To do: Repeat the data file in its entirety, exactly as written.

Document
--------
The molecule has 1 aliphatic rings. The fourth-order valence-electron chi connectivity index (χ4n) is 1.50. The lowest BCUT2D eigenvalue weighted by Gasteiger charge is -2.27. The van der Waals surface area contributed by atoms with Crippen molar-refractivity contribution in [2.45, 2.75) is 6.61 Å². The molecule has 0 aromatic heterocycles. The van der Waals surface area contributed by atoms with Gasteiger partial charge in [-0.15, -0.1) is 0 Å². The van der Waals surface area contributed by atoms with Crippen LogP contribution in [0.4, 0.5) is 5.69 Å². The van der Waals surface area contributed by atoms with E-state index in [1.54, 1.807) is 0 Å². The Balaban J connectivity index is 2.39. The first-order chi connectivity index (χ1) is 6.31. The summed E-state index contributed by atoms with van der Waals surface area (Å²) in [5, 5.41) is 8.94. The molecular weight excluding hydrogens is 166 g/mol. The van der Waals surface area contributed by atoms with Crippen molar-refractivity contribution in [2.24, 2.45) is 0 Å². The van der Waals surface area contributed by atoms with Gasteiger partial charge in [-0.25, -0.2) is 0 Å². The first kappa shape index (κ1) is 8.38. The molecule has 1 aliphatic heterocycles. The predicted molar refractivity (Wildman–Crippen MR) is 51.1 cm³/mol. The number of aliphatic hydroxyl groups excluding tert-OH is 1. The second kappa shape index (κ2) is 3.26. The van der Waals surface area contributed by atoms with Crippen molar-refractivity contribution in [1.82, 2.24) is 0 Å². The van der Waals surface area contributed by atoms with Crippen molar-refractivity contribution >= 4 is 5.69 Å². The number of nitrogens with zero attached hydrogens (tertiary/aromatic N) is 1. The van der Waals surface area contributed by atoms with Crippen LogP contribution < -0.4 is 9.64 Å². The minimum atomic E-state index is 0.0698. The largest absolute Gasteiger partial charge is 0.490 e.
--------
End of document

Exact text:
The molecule has 1 aliphatic rings. The fourth-order valence-electron chi connectivity index (χ4n) is 1.50. The lowest BCUT2D eigenvalue weighted by Gasteiger charge is -2.27. The van der Waals surface area contributed by atoms with Crippen molar-refractivity contribution in [2.45, 2.75) is 6.61 Å². The molecule has 0 aromatic heterocycles. The van der Waals surface area contributed by atoms with Gasteiger partial charge in [-0.15, -0.1) is 0 Å². The van der Waals surface area contributed by atoms with Crippen LogP contribution in [0.4, 0.5) is 5.69 Å². The van der Waals surface area contributed by atoms with E-state index in [1.54, 1.807) is 0 Å². The Balaban J connectivity index is 2.39. The first-order chi connectivity index (χ1) is 6.31. The summed E-state index contributed by atoms with van der Waals surface area (Å²) in [5, 5.41) is 8.94. The molecular weight excluding hydrogens is 166 g/mol. The van der Waals surface area contributed by atoms with Crippen molar-refractivity contribution in [2.24, 2.45) is 0 Å². The van der Waals surface area contributed by atoms with Gasteiger partial charge in [-0.25, -0.2) is 0 Å². The first kappa shape index (κ1) is 8.38. The molecule has 1 aliphatic heterocycles. The predicted molar refractivity (Wildman–Crippen MR) is 51.1 cm³/mol. The number of aliphatic hydroxyl groups excluding tert-OH is 1. The second kappa shape index (κ2) is 3.26. The van der Waals surface area contributed by atoms with Crippen molar-refractivity contribution in [1.82, 2.24) is 0 Å². The van der Waals surface area contributed by atoms with Crippen molar-refractivity contribution >= 4 is 5.69 Å². The number of nitrogens with zero attached hydrogens (tertiary/aromatic N) is 1. The van der Waals surface area contributed by atoms with Crippen LogP contribution < -0.4 is 9.64 Å². The minimum atomic E-state index is 0.0698. The largest absolute Gasteiger partial charge is 0.490 e.